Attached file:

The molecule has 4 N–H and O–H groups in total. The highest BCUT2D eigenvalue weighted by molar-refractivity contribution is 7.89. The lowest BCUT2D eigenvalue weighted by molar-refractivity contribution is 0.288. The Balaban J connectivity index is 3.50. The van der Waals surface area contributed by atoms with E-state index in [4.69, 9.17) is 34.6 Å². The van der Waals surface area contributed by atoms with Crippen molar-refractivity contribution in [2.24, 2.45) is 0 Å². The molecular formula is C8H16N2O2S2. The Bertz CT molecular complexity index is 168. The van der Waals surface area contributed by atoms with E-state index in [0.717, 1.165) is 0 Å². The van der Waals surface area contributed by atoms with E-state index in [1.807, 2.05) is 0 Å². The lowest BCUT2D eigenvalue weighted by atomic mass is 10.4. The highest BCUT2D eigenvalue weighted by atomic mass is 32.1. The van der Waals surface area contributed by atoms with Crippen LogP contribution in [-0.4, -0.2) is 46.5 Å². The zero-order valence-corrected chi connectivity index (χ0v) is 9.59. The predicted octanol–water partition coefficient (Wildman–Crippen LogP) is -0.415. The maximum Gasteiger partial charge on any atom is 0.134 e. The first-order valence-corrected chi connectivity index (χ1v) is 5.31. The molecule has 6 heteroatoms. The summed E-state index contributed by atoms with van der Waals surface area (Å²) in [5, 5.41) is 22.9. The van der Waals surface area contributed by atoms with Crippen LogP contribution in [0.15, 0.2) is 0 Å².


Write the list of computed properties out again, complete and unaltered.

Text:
The molecule has 4 N–H and O–H groups in total. The highest BCUT2D eigenvalue weighted by molar-refractivity contribution is 7.89. The lowest BCUT2D eigenvalue weighted by molar-refractivity contribution is 0.288. The Balaban J connectivity index is 3.50. The van der Waals surface area contributed by atoms with E-state index in [4.69, 9.17) is 34.6 Å². The van der Waals surface area contributed by atoms with Crippen molar-refractivity contribution in [2.24, 2.45) is 0 Å². The molecular formula is C8H16N2O2S2. The Bertz CT molecular complexity index is 168. The van der Waals surface area contributed by atoms with E-state index in [0.717, 1.165) is 0 Å². The van der Waals surface area contributed by atoms with E-state index in [1.807, 2.05) is 0 Å². The lowest BCUT2D eigenvalue weighted by atomic mass is 10.4. The highest BCUT2D eigenvalue weighted by atomic mass is 32.1. The van der Waals surface area contributed by atoms with Crippen LogP contribution in [-0.4, -0.2) is 46.5 Å². The zero-order valence-corrected chi connectivity index (χ0v) is 9.59. The predicted octanol–water partition coefficient (Wildman–Crippen LogP) is -0.415. The maximum Gasteiger partial charge on any atom is 0.134 e. The first-order valence-corrected chi connectivity index (χ1v) is 5.31. The molecule has 6 heteroatoms. The summed E-state index contributed by atoms with van der Waals surface area (Å²) in [5, 5.41) is 22.9. The van der Waals surface area contributed by atoms with Crippen LogP contribution in [0.15, 0.2) is 0 Å².